This post is a summary of a recent MD4SG talk by Dr. Araba Sey from Research ICT Africa. This blog series represents our members’ reflections on the monthly MD4SG Colloquium on different topics related to mechanism design and access to opportunity. Our previous talks can be found on our Youtube channel.
“Concepts have “bewitching power”: even when conceptual constellations do not deliver on their promise, in the sense that there is no logical link between the apparent intentionality of a concept and its real impact, human beings will persist in believing in the concept.”
- Ineke Buskens, 2014
In her April 2020 MD4SG Colloquium talk, Dr. Araba Sey drew from decades of experience working on academic and policy-oriented information and communication technology for development (ICTD) research and teaching around the world to address issues regarding researcher expectations when working in developing contexts. She highlighted Buskens’ quote as one that has driven her work and calls researchers to reflect on the potential effects of their blindspots on the work that they do and the people they set out to impact.
Sey centered her talk on what not to expect from ICTD research. While it is hard to say what to expect in ICTD research with certainty, a healthy dose of hope and skepticism helps prepare researchers for things that could potentially fail while keeping them optimistic that things would work as expected. She highlighted two bewitching factors stemming from the role of information and communication technologies (ICTs) and participatory research in the global development agenda.
ICTs are a cornerstone for development in modern times and present issues like the COVID-19 pandemic bring to light the fact that people who can benefit the most from technology are often the people who have least access to them. In efforts to bring the benefits of technology to the people who most need them, Sey highlighted that researchers should not expect that:
- ICTD/ICT4D is a new phenomenon: From mass media, telecommunication, computers, the Internet, social networks, drones and most recently, artificial intelligence, there have been successive attempts to apply novel technologies to address development challenges. Even when the technology and historical context may have changed, the language and practices that develop around these developments are the same. Doing impactful work with any new form of technology requires an understanding of past attempts by researchers to address similar problems.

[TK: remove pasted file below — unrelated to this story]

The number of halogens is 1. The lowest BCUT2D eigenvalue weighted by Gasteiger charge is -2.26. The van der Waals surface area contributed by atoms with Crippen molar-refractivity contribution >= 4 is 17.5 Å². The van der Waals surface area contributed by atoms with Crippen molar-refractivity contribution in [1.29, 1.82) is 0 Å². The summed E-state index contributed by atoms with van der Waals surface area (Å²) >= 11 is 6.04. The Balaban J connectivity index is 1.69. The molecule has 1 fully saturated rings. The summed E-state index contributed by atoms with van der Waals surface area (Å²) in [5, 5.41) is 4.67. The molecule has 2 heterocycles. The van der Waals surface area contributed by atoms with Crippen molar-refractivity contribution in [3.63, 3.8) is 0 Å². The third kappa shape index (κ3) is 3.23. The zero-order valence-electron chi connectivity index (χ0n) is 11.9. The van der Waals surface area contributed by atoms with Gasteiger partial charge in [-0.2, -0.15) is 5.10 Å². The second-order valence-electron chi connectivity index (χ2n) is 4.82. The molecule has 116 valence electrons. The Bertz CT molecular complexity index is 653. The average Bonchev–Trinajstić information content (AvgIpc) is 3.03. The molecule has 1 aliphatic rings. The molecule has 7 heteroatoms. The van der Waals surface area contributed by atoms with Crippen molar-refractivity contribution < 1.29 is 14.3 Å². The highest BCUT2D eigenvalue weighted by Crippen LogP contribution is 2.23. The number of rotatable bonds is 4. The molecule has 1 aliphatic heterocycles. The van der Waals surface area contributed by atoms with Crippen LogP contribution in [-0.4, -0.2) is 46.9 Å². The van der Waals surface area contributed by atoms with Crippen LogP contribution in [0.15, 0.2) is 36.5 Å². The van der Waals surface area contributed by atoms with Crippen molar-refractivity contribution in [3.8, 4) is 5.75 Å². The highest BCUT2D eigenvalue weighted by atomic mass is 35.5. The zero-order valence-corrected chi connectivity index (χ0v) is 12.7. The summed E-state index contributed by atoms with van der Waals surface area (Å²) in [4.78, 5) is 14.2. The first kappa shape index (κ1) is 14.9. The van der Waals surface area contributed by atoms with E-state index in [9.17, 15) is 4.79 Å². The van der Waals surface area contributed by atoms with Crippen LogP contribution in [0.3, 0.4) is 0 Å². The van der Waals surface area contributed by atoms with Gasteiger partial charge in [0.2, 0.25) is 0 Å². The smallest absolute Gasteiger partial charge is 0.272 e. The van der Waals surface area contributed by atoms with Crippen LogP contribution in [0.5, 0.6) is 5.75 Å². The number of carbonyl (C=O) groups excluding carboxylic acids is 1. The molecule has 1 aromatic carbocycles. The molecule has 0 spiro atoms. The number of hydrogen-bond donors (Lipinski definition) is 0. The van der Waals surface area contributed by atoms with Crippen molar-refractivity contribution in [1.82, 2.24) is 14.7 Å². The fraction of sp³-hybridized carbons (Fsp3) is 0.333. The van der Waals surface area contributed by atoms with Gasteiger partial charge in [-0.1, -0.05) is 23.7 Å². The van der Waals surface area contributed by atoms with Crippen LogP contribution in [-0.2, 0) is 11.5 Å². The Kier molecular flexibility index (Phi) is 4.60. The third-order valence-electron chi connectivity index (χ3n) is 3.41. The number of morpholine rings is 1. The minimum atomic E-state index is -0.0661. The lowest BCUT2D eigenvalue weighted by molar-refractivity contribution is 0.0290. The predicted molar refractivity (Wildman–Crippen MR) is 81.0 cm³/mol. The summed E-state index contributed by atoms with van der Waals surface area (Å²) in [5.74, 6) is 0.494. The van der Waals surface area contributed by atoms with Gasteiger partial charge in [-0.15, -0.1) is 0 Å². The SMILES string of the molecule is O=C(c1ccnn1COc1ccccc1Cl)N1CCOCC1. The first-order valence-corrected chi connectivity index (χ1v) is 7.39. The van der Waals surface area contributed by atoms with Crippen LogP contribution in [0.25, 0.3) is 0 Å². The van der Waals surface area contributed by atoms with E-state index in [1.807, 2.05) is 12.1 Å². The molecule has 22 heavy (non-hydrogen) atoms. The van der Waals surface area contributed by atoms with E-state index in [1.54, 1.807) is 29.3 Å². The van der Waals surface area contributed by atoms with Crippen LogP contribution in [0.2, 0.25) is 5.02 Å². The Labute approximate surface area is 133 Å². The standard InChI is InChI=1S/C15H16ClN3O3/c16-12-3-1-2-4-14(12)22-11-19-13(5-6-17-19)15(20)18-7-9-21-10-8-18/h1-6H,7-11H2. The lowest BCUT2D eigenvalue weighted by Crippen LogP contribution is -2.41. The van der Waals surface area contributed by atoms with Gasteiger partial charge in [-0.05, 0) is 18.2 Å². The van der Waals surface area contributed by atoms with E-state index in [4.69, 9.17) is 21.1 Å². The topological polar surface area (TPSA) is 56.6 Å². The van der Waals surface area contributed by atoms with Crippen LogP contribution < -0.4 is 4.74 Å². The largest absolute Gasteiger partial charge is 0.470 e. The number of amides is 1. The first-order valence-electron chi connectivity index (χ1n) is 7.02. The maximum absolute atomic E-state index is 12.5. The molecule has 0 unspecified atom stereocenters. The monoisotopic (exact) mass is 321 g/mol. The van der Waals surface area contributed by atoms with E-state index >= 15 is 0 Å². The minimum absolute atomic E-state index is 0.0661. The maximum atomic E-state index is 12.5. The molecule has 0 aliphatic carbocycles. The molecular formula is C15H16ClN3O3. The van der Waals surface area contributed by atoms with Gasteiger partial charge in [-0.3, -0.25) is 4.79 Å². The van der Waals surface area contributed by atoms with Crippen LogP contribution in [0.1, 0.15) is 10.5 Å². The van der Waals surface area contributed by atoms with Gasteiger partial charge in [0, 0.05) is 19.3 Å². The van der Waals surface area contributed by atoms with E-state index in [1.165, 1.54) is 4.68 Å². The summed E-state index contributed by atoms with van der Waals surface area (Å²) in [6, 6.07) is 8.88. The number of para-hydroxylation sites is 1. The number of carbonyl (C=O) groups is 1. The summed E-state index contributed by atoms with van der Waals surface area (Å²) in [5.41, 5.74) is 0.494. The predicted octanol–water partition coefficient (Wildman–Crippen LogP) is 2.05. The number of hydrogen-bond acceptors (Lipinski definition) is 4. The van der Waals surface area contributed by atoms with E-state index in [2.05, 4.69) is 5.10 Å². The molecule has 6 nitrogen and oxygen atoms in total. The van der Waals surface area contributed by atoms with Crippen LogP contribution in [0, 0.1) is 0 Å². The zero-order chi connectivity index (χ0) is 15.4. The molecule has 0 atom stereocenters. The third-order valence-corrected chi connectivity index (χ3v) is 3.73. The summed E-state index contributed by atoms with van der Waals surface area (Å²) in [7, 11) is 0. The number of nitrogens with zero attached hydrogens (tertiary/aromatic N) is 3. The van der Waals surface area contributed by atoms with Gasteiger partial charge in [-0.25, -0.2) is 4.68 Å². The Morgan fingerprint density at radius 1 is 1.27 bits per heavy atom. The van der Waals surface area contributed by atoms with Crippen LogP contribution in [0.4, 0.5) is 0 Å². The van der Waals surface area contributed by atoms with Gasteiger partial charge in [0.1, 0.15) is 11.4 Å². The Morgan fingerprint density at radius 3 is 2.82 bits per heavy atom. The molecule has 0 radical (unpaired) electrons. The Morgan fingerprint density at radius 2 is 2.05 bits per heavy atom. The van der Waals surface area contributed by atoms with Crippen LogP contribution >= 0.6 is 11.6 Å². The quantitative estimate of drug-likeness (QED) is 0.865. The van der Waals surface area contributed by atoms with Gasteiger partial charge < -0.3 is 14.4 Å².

- Basic ICT access is no longer a challenge: The assumption that access to basic — personal, convenient, affordable — ICT is widespread and no longer a challenge in low income countries is simply untrue. Shared access venues like community centers, cyber cafes and libraries which were often the major means of internet access are not operational during a pandemic. Research shows that these public access venues were the only source of access to the Internet for at least a third (33%) of survey respondents; and over 55% of respondents would see a decrease in their ICTs if public access venues were no longer available. It is imperative for researchers to think about how to adapt their work to capture the types of access people have and to explore collaborations with people that may be able to fill existing gaps.
- Old technologies have become redundant: While smartphones may appear to be ubiquitous in the Western world today, compact disks are still a primary means of accessing media content, and radio sets are the most dominant form of information technology in some parts of the world. In most cases, people combine newer and older technologies to maximise benefits derived. Research on public access ICTs show that most people (about 96%) who use cyber-cafes also have mobile phones but go to these venues because they believe those places address critical needs such as getting help from the support staff which the mobile phones were unable to meet. Researchers should exercise caution when introducing newer technological tools instead of leveraging existing functional infrastructures.